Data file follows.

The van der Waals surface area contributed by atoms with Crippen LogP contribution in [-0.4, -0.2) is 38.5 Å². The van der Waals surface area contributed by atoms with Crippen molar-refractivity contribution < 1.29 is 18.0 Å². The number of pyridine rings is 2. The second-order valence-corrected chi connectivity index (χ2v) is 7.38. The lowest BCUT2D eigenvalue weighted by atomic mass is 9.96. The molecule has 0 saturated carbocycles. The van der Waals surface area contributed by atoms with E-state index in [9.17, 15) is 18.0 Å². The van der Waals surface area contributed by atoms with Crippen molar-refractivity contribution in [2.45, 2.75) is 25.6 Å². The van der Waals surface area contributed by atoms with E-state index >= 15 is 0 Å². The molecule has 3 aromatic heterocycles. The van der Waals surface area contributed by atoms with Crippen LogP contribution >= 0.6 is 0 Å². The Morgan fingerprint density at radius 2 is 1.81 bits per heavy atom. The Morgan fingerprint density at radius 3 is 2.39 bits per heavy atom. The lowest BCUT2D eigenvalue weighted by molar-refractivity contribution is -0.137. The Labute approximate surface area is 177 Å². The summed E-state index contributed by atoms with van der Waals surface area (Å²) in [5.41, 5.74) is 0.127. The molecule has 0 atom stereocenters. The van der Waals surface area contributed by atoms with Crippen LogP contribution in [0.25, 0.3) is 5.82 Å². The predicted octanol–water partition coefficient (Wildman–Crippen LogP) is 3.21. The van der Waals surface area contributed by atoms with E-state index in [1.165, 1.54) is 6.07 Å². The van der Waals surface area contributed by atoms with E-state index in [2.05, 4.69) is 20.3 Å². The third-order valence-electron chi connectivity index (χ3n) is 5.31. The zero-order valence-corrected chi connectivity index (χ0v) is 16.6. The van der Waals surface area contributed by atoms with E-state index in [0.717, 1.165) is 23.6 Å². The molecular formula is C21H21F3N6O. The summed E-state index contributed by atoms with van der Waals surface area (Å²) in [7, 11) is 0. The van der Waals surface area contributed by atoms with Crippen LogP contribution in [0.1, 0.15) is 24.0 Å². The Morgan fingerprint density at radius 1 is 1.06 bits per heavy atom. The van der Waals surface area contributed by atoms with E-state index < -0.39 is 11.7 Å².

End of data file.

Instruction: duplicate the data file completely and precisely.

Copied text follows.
The van der Waals surface area contributed by atoms with Crippen LogP contribution in [-0.4, -0.2) is 38.5 Å². The van der Waals surface area contributed by atoms with Crippen molar-refractivity contribution < 1.29 is 18.0 Å². The number of pyridine rings is 2. The second-order valence-corrected chi connectivity index (χ2v) is 7.38. The lowest BCUT2D eigenvalue weighted by atomic mass is 9.96. The molecule has 0 saturated carbocycles. The van der Waals surface area contributed by atoms with E-state index in [9.17, 15) is 18.0 Å². The van der Waals surface area contributed by atoms with Crippen molar-refractivity contribution in [2.45, 2.75) is 25.6 Å². The van der Waals surface area contributed by atoms with E-state index >= 15 is 0 Å². The molecule has 3 aromatic heterocycles. The van der Waals surface area contributed by atoms with Crippen LogP contribution >= 0.6 is 0 Å². The Morgan fingerprint density at radius 2 is 1.81 bits per heavy atom. The Morgan fingerprint density at radius 3 is 2.39 bits per heavy atom. The lowest BCUT2D eigenvalue weighted by molar-refractivity contribution is -0.137. The Labute approximate surface area is 177 Å². The summed E-state index contributed by atoms with van der Waals surface area (Å²) in [5.41, 5.74) is 0.127. The molecule has 0 atom stereocenters. The van der Waals surface area contributed by atoms with Crippen LogP contribution in [0.25, 0.3) is 5.82 Å². The predicted octanol–water partition coefficient (Wildman–Crippen LogP) is 3.21. The van der Waals surface area contributed by atoms with E-state index in [1.165, 1.54) is 6.07 Å². The van der Waals surface area contributed by atoms with E-state index in [2.05, 4.69) is 20.3 Å². The third-order valence-electron chi connectivity index (χ3n) is 5.31. The zero-order valence-corrected chi connectivity index (χ0v) is 16.6. The van der Waals surface area contributed by atoms with E-state index in [0.717, 1.165) is 23.6 Å². The molecular formula is C21H21F3N6O. The summed E-state index contributed by atoms with van der Waals surface area (Å²) in [7, 11) is 0. The van der Waals surface area contributed by atoms with Crippen LogP contribution in [0.1, 0.15) is 24.0 Å². The Morgan fingerprint density at radius 1 is 1.06 bits per heavy atom. The van der Waals surface area contributed by atoms with E-state index < -0.39 is 11.7 Å².